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Photo by Michael Minasi/KUT. Demonstrators protest against police violence outside Austin Police Department headquarters on May 31, 2020.

DA says grand jury indicting ‘multiple’ Austin police officers for injuries during 2020 protests

Friday, February 18, 2022 by Andrew Weber, KUT

A Travis County grand jury is expected to indict “multiple” Austin police officers accused of injuring people during the 2020 protests following the killing of George Floyd.

In announcing the indictments, Travis County District Attorney José Garza said “multiple indictments will be forthcoming in the days ahead,” but did not specify how many. The Austin American-Statesman reports 19 police officers have been indicted.

“An indictment handed down by a grand jury is a preliminary decision that probable cause exists to believe a crime was committed,” Garza said during a news conference Thursday. “It is not a statement as to the guilt or innocence of any person indicted. That determination will not be made until much later in the process.”

A Travis County special grand jury had been tasked with deciding whether there was probable cause to find law enforcement officers acted criminally during the 2020 protests. Garza said Thursday the jury had concluded its work and that indictments were expected, though they couldn’t be made public until the officers were booked in the county jail.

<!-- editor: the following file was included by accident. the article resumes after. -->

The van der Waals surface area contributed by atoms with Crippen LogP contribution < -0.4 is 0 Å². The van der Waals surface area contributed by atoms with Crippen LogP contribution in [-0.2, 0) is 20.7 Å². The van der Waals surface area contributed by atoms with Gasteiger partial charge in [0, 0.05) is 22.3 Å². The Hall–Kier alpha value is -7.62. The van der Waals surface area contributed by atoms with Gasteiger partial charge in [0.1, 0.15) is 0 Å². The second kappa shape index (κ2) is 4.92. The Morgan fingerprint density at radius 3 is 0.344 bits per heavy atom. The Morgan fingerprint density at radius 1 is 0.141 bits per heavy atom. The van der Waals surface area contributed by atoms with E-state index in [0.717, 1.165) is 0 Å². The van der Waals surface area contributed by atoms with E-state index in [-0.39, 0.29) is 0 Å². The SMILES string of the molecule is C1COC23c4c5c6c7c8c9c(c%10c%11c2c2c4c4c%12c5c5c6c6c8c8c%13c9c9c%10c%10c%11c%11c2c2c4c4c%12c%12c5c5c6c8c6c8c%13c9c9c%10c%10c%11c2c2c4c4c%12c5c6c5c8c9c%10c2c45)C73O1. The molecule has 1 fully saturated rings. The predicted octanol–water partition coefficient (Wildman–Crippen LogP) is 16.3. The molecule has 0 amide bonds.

Garza described the facts discovered during the investigation as “disturbing.”

First, we believe many protesters injured by law enforcement officers during the protest were innocent bystanders,” he said. “We also believe that the overwhelming majority of victims in the incidents that were investigated suffered significant and lasting injuries. Those injuries include significant and serious injuries to the head, face and body. Some will never fully recover.”

Austin Police Chief Joseph Chacon said he was “extremely disappointed” in the DA’s announcement. He defended the officers, saying they were working “under the most chaotic of circumstances” and had to make “split-second decisions to protect all participants” in the protests.

“I am not aware of any conduct that, given the circumstances that the officers were working under, would rise to the level of a criminal violation by these officers,” he said during a news conference. We are at the beginning of the criminal justice process. As we move forward, these officers must be afforded all of the same protections of any defendant, including the presumption of innocence and the right to a speedy trial.”

News of the indictments came just hours after the city agreed to pay $10 million to settle the cases of two men shot by police with beanbag rounds during racial justice protests in May 2020.

This story was produced as part of the Austin Monitor’s reporting partnership with KUT.

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